David: As John Lilly said, “Plants are chemists too.”

Ann: Exactly, and some of them will kill you. Just because it’s natural doesn’t mean it’s benign.

Alexander: I’ve studied alchemy a bit and it’s very much about feedback. Who cares if you melt and fuse lead ten thousand times? At the end of it you don’t come out with anything but ten thousand times melted and fused lead! But the doing of it – that’s meditation.

David: Do you see a relationship between alchemy and shamanism?

Alexander: Yes. They are both teachers. A shaman is a person who allows you to be healed by the interaction with himself, and alchemy is the same way.

Rebecca: Rupert Sheldrake proposes the idea that the characteristics of a compound develop through time creating a morphic field which influences all similar forms. Because of this idea people like Terence McKenna suggest that newly developed drugs are soulless compared to something like psilocybin which has been used by shamans probably for thousands of years. How do you respond to this?

Ann: That’s like saying a newborn baby is soulless. There is a soul there, it just has to learn to relate.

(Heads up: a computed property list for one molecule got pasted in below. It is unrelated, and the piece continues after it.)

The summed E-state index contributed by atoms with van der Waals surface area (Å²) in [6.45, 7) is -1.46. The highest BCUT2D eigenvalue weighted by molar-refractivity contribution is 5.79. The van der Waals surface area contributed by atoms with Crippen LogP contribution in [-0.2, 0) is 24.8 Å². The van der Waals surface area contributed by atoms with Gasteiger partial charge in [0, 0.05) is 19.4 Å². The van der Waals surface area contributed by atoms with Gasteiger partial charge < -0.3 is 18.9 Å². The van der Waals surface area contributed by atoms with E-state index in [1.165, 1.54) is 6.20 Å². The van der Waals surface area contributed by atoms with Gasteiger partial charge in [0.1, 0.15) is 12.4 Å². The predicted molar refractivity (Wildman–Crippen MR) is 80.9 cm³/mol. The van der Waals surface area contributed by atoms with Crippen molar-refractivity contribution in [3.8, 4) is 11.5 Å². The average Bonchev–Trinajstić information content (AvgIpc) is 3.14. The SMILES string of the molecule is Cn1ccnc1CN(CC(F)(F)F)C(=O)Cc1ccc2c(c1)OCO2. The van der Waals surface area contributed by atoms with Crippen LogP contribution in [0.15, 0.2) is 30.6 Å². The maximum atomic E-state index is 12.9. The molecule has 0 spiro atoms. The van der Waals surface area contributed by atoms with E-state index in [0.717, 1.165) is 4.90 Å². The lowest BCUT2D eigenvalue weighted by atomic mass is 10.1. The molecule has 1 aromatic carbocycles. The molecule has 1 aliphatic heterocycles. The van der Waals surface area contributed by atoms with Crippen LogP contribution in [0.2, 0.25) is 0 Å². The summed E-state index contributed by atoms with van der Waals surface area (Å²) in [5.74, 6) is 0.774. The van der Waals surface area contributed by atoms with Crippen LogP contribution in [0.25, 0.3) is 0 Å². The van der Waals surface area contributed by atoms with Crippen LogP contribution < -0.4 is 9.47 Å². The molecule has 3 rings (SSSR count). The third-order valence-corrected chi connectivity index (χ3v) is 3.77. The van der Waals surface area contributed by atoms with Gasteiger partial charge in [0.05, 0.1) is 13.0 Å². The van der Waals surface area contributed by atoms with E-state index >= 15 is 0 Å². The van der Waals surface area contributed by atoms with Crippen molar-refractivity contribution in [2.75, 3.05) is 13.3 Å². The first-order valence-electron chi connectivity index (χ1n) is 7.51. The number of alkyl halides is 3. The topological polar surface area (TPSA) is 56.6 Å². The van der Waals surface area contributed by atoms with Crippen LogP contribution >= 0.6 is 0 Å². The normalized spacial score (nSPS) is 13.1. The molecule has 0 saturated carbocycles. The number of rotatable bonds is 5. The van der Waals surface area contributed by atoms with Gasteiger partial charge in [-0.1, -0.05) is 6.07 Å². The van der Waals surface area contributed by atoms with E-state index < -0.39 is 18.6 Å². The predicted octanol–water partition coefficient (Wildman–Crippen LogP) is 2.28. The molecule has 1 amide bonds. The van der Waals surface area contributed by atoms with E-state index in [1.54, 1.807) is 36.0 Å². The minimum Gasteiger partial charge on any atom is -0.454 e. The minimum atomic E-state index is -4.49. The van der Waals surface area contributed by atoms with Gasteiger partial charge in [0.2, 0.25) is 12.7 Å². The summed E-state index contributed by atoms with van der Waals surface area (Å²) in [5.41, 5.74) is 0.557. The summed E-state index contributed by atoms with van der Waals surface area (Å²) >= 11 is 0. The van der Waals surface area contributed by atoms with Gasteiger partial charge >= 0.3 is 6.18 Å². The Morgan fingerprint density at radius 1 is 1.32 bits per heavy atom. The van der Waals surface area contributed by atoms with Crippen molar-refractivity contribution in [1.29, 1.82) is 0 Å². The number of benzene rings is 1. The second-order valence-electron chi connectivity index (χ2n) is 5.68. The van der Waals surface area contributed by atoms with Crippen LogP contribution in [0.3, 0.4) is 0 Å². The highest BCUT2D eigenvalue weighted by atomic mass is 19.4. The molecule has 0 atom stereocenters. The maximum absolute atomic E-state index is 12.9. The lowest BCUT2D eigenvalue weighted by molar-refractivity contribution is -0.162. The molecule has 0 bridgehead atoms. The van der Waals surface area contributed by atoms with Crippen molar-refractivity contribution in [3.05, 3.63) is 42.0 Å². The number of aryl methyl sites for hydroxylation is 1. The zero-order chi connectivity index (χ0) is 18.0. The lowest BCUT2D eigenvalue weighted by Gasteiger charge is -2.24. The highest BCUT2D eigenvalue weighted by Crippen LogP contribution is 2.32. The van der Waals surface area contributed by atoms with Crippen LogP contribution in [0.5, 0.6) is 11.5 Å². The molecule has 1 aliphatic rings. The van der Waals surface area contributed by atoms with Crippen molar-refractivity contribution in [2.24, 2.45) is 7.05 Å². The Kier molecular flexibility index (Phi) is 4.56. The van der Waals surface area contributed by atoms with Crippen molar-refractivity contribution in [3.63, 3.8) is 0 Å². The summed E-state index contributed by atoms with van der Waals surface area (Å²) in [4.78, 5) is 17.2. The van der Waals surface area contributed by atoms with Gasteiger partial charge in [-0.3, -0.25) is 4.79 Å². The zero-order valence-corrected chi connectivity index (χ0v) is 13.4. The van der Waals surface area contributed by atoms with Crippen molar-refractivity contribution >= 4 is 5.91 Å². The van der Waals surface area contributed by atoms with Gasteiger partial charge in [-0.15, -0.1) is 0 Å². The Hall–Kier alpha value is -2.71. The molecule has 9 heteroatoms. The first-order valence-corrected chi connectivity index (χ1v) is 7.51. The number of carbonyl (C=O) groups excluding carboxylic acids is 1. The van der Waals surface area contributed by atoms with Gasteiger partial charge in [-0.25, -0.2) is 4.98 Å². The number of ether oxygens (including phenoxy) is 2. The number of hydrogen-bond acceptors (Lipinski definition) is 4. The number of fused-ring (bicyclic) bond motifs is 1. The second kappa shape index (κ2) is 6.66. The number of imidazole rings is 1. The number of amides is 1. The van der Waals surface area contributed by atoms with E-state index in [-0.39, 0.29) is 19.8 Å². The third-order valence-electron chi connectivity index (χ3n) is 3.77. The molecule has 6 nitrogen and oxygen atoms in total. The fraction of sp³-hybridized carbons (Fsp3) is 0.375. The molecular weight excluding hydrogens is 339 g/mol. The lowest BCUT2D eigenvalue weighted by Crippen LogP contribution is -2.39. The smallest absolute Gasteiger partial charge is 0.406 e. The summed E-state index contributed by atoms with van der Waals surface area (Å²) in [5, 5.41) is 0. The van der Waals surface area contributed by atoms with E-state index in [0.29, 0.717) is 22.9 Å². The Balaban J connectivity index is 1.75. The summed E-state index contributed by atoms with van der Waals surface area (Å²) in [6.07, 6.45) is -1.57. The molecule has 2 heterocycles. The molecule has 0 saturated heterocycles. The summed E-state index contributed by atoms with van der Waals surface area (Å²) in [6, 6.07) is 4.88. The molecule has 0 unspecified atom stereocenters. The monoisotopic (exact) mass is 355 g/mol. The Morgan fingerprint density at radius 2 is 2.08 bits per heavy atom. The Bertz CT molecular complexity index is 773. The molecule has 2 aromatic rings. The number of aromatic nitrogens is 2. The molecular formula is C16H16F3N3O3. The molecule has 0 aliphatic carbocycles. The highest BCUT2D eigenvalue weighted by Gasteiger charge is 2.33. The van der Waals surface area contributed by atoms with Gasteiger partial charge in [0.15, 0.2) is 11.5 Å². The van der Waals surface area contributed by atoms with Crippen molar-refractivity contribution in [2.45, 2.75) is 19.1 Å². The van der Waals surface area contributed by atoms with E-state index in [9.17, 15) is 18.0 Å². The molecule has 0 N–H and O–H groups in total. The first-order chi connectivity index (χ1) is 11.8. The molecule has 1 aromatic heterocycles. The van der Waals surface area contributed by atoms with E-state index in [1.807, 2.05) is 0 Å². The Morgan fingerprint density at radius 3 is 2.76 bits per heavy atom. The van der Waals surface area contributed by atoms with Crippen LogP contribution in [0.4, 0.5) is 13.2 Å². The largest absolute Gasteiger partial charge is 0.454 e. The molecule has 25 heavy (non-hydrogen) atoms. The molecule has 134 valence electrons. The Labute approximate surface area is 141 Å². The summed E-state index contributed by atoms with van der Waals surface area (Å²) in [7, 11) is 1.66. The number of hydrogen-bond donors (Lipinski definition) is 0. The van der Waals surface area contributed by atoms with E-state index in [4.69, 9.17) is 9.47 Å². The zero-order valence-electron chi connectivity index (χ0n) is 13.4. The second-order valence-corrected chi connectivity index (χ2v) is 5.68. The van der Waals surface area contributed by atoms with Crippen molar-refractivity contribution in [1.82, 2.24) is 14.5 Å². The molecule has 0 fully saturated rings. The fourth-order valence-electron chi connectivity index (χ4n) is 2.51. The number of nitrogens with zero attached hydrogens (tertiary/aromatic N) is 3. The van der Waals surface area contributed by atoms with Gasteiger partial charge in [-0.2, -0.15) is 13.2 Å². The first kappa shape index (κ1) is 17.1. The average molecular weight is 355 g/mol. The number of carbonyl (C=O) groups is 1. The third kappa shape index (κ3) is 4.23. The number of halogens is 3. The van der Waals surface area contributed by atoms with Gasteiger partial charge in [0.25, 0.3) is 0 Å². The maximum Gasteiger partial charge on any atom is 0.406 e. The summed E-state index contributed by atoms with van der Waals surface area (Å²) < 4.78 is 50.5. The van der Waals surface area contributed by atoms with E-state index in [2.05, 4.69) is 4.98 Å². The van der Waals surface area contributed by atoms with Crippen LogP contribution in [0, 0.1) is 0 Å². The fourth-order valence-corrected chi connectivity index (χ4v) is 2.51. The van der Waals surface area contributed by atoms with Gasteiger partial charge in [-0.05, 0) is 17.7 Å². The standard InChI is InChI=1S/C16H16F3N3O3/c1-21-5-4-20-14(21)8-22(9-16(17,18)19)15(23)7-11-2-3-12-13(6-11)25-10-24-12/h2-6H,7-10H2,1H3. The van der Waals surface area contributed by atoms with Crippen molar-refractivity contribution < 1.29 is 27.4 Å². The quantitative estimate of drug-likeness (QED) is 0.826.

Alexander: Initially I had a scientific reluctance to Rupert’s theory, but I’ve seen how he does it and I’ve grown to like the idea. He has complete candidness and honesty. He’s trying to find things that don t fit into his theory – and that I like.

Rebecca: Have you experienced parallel discovery?

Alexander: Secrecy is anathema. Everything you do you share. But I remember the first time I got into sulfur. Nothing was going right, just black tars and terrible smells. I was working with a person in Indiana along the same lines and about the same time we both developed separate psychedelics. It was almost as if the stars had aligned.

Rebecca: Both of you emphasize an omnijective view of reality rather than a strictly objective or subjective view.

Alexander: I’m reading a marvelous book at the moment which talks about how up to the time of Galileo there was a complete synthesis of religious orthodoxy and science because it was part and parcel of the church. They broke apart because of Galileo and Copernicus’ contributions, and in a sense we’ve reconverged back to a synthesis of Genesis and the Big Bang, to a dogma which everyone takes on faith. And you don’t allow the slightest challenge!